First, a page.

Wednesday, December 15, 2010


For some mysterious reason, the Straits Times seems never to be able to handle the collective nouns the young and youth.  Both expressions refer to young people considered as a group, and are grammatically plural.  Hence, make it Young Prefer Newspapers.


Azy said...

Hi Ludwig,
I attended one of your classes in NIE a couple of years back.
A question:
'family' is grammatically singular, right? So do I say, 'The family is my friends'?

Thank you!

The Grammar Terrorist said...

Hi, Azy

'Family' is one of those collective nouns that can be either singular or plural, depending on whether you're thinking of it as a single unit (= singular) or as individuals forming a group (= plural).

In 'The family ___ my friends', I think the more appropriate verb would be plural 'are', since you're thinking of them as individuals. The plural verb also goes better with the plural noun phrase 'my friends'.

Hope this helps!

Brian said...

Hi Ludwig

Yes, I've also noticed that the phrase 'from young' seems to be part of what one might call standard Singapore English. Fabricated example: 'Singaporeans learn to be self-reliant from young.' I think British English (I'm British) would probably use 'from a young age' here, but the Singaporean version is more concise and perfectly understandable - so why not?

Brian said...
This comment has been removed by the author.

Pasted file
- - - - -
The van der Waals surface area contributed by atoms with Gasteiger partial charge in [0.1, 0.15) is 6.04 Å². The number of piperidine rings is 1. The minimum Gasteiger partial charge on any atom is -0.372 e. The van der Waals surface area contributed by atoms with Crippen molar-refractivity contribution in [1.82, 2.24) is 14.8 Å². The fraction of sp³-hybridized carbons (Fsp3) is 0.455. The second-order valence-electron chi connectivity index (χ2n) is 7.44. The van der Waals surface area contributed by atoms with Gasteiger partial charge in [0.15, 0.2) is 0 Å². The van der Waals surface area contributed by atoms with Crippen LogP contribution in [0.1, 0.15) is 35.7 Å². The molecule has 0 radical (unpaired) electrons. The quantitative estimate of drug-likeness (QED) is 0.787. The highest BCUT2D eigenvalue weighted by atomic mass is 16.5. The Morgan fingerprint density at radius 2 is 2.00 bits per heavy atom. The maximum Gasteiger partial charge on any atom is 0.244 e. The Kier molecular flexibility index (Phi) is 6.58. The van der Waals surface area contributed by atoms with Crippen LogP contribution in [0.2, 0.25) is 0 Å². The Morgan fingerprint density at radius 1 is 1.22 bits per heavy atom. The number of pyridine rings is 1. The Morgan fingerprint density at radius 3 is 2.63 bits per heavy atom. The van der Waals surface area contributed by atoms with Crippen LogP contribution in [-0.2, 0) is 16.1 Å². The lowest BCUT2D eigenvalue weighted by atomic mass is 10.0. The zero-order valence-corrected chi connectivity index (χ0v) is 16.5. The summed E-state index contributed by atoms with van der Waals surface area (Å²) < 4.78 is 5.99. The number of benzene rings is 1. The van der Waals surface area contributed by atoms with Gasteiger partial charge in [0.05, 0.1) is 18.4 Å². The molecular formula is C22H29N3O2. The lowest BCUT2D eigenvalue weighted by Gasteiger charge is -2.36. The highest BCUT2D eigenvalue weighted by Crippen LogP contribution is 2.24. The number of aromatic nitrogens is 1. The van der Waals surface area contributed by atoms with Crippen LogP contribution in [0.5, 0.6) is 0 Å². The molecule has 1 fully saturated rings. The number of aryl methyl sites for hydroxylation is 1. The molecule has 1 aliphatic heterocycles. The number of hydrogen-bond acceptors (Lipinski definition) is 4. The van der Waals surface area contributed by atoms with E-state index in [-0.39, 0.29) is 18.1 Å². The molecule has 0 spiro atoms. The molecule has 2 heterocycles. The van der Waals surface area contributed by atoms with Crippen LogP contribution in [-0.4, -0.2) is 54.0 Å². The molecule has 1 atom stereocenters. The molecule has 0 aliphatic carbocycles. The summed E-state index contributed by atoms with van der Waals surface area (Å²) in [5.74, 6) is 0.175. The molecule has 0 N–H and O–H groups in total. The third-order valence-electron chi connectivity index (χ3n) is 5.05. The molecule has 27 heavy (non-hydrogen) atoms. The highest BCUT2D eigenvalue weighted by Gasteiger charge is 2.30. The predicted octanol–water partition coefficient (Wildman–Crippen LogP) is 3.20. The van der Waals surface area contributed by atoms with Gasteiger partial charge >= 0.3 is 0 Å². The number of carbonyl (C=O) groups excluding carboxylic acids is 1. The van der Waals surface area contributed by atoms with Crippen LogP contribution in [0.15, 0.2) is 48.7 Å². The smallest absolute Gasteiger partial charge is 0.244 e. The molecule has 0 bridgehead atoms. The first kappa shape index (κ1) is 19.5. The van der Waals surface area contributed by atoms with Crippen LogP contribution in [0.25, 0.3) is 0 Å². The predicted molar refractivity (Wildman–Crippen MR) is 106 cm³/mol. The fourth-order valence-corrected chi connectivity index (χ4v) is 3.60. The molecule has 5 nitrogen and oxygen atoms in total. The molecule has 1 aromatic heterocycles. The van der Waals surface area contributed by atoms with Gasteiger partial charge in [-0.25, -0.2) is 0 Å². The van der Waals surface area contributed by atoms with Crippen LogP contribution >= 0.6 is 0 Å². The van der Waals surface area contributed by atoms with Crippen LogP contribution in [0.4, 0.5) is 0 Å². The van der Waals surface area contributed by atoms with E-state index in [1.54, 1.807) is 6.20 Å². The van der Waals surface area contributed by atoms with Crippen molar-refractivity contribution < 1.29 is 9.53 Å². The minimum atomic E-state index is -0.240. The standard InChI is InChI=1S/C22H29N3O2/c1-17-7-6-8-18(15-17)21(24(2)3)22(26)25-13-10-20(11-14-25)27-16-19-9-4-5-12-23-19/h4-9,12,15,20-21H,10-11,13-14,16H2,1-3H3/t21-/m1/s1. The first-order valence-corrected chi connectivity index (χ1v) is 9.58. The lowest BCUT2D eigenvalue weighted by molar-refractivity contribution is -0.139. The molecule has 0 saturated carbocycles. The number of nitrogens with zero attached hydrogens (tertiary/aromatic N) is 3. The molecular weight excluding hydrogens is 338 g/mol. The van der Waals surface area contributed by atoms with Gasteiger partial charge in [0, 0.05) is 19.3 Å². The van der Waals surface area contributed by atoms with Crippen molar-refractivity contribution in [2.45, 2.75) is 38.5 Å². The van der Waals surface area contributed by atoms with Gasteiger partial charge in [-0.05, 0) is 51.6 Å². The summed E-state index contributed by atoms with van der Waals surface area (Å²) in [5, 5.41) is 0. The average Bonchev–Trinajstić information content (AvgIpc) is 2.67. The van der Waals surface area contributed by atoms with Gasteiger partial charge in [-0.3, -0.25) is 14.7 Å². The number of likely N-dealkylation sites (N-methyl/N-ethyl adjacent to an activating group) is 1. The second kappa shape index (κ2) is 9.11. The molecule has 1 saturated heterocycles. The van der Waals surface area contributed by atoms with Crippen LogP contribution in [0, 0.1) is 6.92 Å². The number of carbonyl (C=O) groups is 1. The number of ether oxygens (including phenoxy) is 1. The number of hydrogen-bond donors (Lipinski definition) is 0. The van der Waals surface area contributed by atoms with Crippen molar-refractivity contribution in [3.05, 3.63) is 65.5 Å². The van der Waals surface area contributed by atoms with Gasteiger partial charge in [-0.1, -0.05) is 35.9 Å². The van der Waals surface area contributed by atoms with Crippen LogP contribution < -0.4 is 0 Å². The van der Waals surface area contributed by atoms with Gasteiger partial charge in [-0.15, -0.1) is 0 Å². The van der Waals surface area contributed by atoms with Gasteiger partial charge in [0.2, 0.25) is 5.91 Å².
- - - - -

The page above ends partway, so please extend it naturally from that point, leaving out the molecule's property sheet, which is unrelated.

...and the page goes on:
The Grammar Terrorist said...

Hi, Brian

Thanks for your interesting comment. Yes, you're absolutely right -- in Singapore it's often 'since young' or 'from young'.

I actually featured an example of this in September 2008:

In my more prescriptive days I'd have labelled this an outright error, but these days I prefer (as you do) to treat it as part of Standard Singapore English. As you rightly say, it's concise and easy to understand, so no good reason to object to it.

Still I find this example very useful when teaching about prepositions -- they're mostly followed by nominals (nouns, pronouns, etc.), but in 'from/since young' we have an adjective following the preposition, which is what makes this usage non-standard.

But of course we do have counter-examples -- such as 'beyond beautiful/rude'!

gerry said...

Hi Dr Tan,

So should it be more ideally 'The Young prefer newspapers' or 'Youth prefer newspapers'? Will it be ok to use 'Young' without 'The' in place of 'Youth'? I'm thinking 'Young' is an adjective rather than a noun like 'The Young' is? Or am I misunderstanding something? =)

Ludwig Tan said...

Hi, Gerry

I think 'the young' needs the article, like 'the police'. So I'd go for 'The young prefer newspapers'.

As for 'youth', perhaps 'Singapore youth' or 'the youth of Singapore', but not 'youth' standing on its own.

There're some nouns that are formed from adjectives (and many of these come from -ed participle verbs), like 'the dispossessed', 'the underprivileged' and 'the elderly'. They're treated as nouns in their own right, and not as adjectives premodifying invisible, understood nouns.